Making your own conditional events calendar

Once you get into the details of the WordPress query, you come into a powerful dimension of possibilities which closely related to how Beaver Builder uses the ‘main query’ or the ‘custom query’ in the posts module.
However you do need to learn a bit to get things done to set a filter to display a range of posts based on one or more conditions.

Editing the way you setup your custom query, combined with filter hooks give you enough power to create various conditional routines.

In this post we describe the creation of a custom events calendar

In Beaver Builder the custom query makes it already possible to filter the range of posts based on taxonomy values and other (standard) meta data values, like categories, tags, author, date etc.

However if you use custom fields and want to use them as a filter in the custom query, you need to overwrite the custom query with your added arguments.

Your own custom events manager

I wanted to create my own custom events manager. Why? I felt the need for using custom fields and to use these fields in a dedicated Gravity Forms form people would need to fill out to attend an event. I also wanted to have more control about displaying speakers/teachers on both archive and single post pages. And I also wanted to have a more flexible (and conditional) way of displaying event locations. So for me the standard plug-ins (Events Manager of Events Calendar) did not give me enought ‘playing space’ the get the things I wanted. Althought Events Calendar integrates very with Beaver Themer and the Pro version even supports custom fields. So if this is enough for you, and you don’t want to dig into some additional PHP to get your own events manager online, you can skip this article 😉

I also wanted to be able to display past events in a way that only the custom fields needed for displaying content like presentations would be displayed in a ‘past timeline’ for those who are interested in the published content.

Pods as base of the setup

I used Pods to make the basic setup for the following post types:

  • events
  • speakers
  • locations
  • presentations

I won’t discuss the way these posttypes relate to each other in various many-to-many ways, since the main qustion is just to influene the query to display the events achive list for just those events which will occur in the future. And also a list with all events as a reference. Therefore we created the custom field ‘eventdate’ in the custom post type ‘events’.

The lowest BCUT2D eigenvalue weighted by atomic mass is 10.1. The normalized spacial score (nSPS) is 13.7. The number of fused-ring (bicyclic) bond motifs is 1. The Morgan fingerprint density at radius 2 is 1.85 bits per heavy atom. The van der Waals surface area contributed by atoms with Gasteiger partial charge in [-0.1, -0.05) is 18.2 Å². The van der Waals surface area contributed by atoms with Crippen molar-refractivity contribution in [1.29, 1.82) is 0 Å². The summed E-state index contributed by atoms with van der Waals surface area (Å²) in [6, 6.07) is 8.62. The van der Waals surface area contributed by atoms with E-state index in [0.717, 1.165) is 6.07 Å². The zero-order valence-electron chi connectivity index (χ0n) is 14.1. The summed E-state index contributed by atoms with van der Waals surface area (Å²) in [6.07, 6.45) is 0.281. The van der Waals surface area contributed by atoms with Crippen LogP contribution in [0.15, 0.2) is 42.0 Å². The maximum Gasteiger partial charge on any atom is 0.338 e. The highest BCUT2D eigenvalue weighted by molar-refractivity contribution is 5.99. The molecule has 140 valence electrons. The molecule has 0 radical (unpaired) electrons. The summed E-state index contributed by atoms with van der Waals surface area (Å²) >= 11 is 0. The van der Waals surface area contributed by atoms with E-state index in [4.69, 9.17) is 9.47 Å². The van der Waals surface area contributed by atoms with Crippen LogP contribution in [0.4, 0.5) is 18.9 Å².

We need to compare the ‘eventdate’ with the current date, to instruct the query to just display events for today or after today.

Learning curve to discover the right way to work

You might (also) get a bit confused how you would get this done. I started the wrong way by defining a custom taxonomy ‘display’ with the value ‘true’ if set and ‘false’ if not set. I was digging in the way I could use an action hook to update the taxonomy based on the date comparison.

Conditionals are very powerful

but you do need to understand where to use them the right way

I soon realized that that approach could not work since I had to update the post to set the taxonomy value based on the comparison. My initial idea was to use the taxonomy in the basic custom query in the Beaver Builder custom query settings. I could select the taxonomy and could set the filter the right way. But I did not find the right way to do the date comparison in the front end.

So I learned that the workflow with using a custom taxonomy would not be the right one to set the display condition for use in the custom query.

add_filter is very powerful to use in the custom Beaver Builder query

Hooks – actions and filters – are very powerful within the WordPress structure and used a lot in both themes and plug-ins. However you need to go throught a learning curve to get the most out of them, especially combined with influencing the custom query to display a range of posts in the Beaver Builder posts module.

For learning the concept of using add_filter opened a whole range of options I never experienced before in the powerful combination with the custom query within Beaver Builder. I took me some time to learn the basics of that concept, which I learned from Didou Schol.

The basics of influecing the custom query in Beaver Builder comes from their own knowledge base. The following code is the starting point to influence the custom query.